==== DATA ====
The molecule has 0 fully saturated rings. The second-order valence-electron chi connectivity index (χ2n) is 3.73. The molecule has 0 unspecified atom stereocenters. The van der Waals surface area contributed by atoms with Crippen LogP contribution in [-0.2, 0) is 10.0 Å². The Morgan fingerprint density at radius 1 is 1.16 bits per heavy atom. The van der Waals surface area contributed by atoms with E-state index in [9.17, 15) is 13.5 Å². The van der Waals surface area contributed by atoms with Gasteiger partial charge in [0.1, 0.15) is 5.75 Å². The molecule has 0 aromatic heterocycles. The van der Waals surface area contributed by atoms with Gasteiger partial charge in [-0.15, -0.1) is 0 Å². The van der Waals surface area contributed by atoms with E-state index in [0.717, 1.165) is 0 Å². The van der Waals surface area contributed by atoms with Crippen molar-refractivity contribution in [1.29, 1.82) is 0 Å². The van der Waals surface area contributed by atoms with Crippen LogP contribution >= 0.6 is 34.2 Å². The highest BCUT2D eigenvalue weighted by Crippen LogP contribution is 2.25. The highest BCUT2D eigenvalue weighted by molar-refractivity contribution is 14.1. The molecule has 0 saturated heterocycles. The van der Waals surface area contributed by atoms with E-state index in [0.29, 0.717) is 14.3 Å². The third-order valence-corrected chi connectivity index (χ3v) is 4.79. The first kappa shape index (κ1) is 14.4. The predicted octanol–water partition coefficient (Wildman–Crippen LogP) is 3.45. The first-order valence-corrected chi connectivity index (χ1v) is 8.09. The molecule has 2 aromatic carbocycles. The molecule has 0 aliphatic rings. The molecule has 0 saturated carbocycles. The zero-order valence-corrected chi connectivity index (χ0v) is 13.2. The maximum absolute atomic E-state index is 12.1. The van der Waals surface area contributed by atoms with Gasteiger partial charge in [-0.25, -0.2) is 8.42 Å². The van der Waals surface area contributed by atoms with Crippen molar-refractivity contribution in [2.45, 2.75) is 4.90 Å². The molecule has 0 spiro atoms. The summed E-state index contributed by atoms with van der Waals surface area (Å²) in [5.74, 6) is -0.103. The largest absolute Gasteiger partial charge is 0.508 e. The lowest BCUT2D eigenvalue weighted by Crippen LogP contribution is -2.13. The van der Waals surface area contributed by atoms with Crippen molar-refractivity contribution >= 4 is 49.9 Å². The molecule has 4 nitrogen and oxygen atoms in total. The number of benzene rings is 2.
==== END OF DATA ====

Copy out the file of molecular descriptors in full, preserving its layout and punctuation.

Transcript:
The molecule has 0 fully saturated rings. The second-order valence-electron chi connectivity index (χ2n) is 3.73. The molecule has 0 unspecified atom stereocenters. The van der Waals surface area contributed by atoms with Crippen LogP contribution in [-0.2, 0) is 10.0 Å². The Morgan fingerprint density at radius 1 is 1.16 bits per heavy atom. The van der Waals surface area contributed by atoms with E-state index in [9.17, 15) is 13.5 Å². The van der Waals surface area contributed by atoms with Gasteiger partial charge in [0.1, 0.15) is 5.75 Å². The molecule has 0 aromatic heterocycles. The van der Waals surface area contributed by atoms with Gasteiger partial charge in [-0.15, -0.1) is 0 Å². The van der Waals surface area contributed by atoms with E-state index in [0.717, 1.165) is 0 Å². The van der Waals surface area contributed by atoms with Crippen molar-refractivity contribution in [1.29, 1.82) is 0 Å². The van der Waals surface area contributed by atoms with Crippen LogP contribution >= 0.6 is 34.2 Å². The highest BCUT2D eigenvalue weighted by Crippen LogP contribution is 2.25. The highest BCUT2D eigenvalue weighted by molar-refractivity contribution is 14.1. The molecule has 0 saturated heterocycles. The van der Waals surface area contributed by atoms with E-state index in [0.29, 0.717) is 14.3 Å². The third-order valence-corrected chi connectivity index (χ3v) is 4.79. The first kappa shape index (κ1) is 14.4. The predicted octanol–water partition coefficient (Wildman–Crippen LogP) is 3.45. The first-order valence-corrected chi connectivity index (χ1v) is 8.09. The molecule has 2 aromatic carbocycles. The molecule has 0 aliphatic rings. The molecule has 0 saturated carbocycles. The zero-order valence-corrected chi connectivity index (χ0v) is 13.2. The maximum absolute atomic E-state index is 12.1. The van der Waals surface area contributed by atoms with Gasteiger partial charge in [-0.25, -0.2) is 8.42 Å². The van der Waals surface area contributed by atoms with Crippen molar-refractivity contribution in [2.45, 2.75) is 4.90 Å². The molecule has 0 spiro atoms. The summed E-state index contributed by atoms with van der Waals surface area (Å²) in [5.74, 6) is -0.103. The largest absolute Gasteiger partial charge is 0.508 e. The lowest BCUT2D eigenvalue weighted by Crippen LogP contribution is -2.13. The van der Waals surface area contributed by atoms with Crippen molar-refractivity contribution >= 4 is 49.9 Å². The molecule has 4 nitrogen and oxygen atoms in total. The number of benzene rings is 2.